Lance Stroll, Aston Martin, Red Bull Ring, 2023

Put the gravel back, FIA tells Red Bull Ring after 20 track limits penalties in race

2023 Austrian Grand Prix

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The FIA has again urged the operators of the Red Bull Ring to install gravel traps at its final corners following an “unprecedented” spate of track limits offences.

Seven drivers received penalties for exceeding track limits at least four times. One, Yuki Tsunoda, was given a further penalty during the race for committing seven infringements.

Following the race Aston Martin lodged a protest claiming further track limits breaches have been overlooked. Race Control was already in the process of examining the track limits infringements which had occurred.

The eventually identified enough violations to issue a further dozen penalties to eight drivers. A total of 20 track limits penalties were therefore handed down during the race, five times as many as the year before.

An FIA spokesperson confirmed it had not been possible to investigate every possible track limits breach which was raised during the race.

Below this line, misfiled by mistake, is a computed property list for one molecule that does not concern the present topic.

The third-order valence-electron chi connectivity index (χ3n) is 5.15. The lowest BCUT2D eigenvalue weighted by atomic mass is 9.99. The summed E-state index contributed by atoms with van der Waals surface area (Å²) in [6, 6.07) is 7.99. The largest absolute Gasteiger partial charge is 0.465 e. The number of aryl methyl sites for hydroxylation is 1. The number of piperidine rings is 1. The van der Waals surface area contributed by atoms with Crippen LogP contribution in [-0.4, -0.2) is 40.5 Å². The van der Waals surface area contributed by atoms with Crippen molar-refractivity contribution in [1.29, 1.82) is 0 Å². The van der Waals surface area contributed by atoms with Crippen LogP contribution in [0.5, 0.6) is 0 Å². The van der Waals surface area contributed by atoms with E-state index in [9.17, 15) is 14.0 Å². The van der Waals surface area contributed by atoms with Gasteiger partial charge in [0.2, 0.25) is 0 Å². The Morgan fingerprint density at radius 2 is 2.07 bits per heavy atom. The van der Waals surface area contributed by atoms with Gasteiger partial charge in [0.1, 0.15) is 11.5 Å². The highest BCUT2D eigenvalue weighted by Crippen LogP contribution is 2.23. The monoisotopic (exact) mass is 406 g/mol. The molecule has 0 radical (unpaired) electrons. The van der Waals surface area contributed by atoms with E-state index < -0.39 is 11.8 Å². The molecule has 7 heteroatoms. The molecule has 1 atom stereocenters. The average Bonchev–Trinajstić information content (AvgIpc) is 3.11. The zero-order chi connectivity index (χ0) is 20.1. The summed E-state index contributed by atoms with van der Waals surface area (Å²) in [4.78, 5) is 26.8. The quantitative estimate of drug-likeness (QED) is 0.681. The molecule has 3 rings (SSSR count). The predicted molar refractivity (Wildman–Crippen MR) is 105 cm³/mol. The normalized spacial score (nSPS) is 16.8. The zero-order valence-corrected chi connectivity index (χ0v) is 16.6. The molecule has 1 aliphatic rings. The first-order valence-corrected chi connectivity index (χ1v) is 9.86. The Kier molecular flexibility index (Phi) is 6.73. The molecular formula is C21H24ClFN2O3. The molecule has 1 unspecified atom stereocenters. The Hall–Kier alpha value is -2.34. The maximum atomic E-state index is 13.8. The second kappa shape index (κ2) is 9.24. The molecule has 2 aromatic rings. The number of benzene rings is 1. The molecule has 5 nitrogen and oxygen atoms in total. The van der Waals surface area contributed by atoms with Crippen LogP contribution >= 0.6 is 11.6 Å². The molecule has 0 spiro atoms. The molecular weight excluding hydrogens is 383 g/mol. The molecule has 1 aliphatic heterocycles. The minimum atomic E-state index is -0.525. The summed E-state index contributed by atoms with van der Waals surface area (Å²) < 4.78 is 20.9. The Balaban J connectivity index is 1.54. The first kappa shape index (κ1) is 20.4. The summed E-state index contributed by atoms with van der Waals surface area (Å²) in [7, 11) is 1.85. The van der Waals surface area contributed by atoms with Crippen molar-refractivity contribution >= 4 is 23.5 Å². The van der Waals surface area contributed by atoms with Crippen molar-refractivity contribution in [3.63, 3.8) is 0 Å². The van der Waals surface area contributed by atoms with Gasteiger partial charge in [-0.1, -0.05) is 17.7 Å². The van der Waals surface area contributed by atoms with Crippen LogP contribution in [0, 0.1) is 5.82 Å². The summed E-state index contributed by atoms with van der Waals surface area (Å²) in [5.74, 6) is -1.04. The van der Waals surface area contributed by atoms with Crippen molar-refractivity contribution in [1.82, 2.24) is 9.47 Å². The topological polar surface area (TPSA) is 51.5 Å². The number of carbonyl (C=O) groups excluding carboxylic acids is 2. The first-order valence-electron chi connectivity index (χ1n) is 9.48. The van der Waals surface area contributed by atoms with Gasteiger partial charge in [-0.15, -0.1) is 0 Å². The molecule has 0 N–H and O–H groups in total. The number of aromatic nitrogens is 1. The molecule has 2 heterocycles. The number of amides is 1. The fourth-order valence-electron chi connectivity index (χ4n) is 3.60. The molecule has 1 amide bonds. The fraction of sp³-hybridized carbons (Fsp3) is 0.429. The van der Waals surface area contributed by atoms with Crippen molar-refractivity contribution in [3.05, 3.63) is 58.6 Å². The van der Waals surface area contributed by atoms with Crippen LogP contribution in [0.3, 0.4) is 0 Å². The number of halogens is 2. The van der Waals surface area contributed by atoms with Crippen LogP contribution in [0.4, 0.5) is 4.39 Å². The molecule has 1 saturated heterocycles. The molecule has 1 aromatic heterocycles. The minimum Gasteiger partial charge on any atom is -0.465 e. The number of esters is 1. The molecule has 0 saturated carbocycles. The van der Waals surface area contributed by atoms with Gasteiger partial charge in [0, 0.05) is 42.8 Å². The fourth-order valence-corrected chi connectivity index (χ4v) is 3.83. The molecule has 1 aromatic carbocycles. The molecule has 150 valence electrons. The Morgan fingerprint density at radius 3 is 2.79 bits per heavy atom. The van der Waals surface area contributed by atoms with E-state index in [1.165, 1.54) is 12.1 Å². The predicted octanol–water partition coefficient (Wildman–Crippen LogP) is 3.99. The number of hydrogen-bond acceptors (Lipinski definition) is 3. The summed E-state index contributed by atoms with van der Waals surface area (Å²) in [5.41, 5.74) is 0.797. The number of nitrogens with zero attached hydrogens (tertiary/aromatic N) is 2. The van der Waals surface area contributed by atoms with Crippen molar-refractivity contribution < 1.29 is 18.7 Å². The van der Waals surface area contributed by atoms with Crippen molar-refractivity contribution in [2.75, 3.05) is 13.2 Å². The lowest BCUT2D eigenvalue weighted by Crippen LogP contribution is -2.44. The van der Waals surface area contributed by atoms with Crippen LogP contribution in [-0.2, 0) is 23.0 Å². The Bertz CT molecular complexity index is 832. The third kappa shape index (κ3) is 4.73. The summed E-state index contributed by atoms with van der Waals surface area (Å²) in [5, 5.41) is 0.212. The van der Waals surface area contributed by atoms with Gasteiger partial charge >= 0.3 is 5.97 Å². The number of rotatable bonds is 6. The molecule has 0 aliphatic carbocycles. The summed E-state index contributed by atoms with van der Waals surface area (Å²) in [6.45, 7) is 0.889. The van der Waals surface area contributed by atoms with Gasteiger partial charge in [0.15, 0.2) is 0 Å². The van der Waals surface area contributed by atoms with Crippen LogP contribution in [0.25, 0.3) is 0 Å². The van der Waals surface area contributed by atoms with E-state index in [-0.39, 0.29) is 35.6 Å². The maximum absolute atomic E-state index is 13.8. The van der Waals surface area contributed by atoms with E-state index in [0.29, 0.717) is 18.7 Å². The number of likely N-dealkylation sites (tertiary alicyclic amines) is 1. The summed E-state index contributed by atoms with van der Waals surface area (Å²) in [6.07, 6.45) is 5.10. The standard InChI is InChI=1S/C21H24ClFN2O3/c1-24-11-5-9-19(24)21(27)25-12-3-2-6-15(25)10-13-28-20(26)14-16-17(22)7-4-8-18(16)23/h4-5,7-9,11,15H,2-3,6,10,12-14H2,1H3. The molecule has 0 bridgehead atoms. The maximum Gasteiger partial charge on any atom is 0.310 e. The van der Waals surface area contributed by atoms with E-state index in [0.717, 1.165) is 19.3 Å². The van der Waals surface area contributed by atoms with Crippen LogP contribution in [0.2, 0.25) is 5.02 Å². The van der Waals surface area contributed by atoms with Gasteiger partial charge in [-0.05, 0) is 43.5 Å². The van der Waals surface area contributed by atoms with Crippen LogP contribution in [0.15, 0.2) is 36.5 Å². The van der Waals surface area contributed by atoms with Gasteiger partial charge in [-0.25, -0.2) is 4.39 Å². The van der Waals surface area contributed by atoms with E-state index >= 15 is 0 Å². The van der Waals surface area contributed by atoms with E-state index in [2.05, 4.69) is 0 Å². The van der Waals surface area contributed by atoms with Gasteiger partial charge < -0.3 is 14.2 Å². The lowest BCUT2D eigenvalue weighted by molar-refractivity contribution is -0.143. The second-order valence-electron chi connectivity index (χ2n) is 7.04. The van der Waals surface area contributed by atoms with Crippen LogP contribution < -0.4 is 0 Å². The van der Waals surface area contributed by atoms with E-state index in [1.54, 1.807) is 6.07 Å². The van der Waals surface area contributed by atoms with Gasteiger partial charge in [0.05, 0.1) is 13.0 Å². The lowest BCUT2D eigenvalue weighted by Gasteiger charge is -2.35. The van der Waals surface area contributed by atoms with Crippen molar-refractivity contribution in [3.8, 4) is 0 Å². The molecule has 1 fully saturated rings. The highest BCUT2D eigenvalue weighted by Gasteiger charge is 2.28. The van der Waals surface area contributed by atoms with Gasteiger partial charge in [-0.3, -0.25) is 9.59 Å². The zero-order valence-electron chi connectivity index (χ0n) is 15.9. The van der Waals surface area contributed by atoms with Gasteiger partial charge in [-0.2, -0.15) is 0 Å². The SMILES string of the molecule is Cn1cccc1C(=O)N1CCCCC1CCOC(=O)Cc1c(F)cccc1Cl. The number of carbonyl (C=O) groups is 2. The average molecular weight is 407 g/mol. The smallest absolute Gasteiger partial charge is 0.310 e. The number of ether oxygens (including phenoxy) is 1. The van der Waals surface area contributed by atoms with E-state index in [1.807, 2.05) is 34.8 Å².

“Due to the specifics of the circuit layout and the propensity of many drivers to repeatedly drive outside of the boundaries of the track, an unprecedented situation arose which resulted in all potential infringements not being able to be reviewed during the race,” said the spokesperson.

The FIA had “already begun a full review of the track limits infringements” before Aston Martin protested the result of the race.

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“During the grand prix, Race Control was tasked with reviewing well over 1,200 instances where a car was reported as potentially leaving the track.”

Kevin Magnussen, Haas, Red Bull Ring, 2023
Gravel remains around other parts of the track
The spokesperson pointed out the FIA has previously urged the Red Bull Ring to install a gravel trap at the exits of turns nine and 10, where the majority of today’s incidents occurred.

“In order to address the issue for future events we will renew our recommendation to the circuit to add a gravel trap at the exit of turns nine and 10. We note that while this is not a straightforward solution in relation to other series that race here, it has proved to be very effective at other corners and circuits with similar issues.”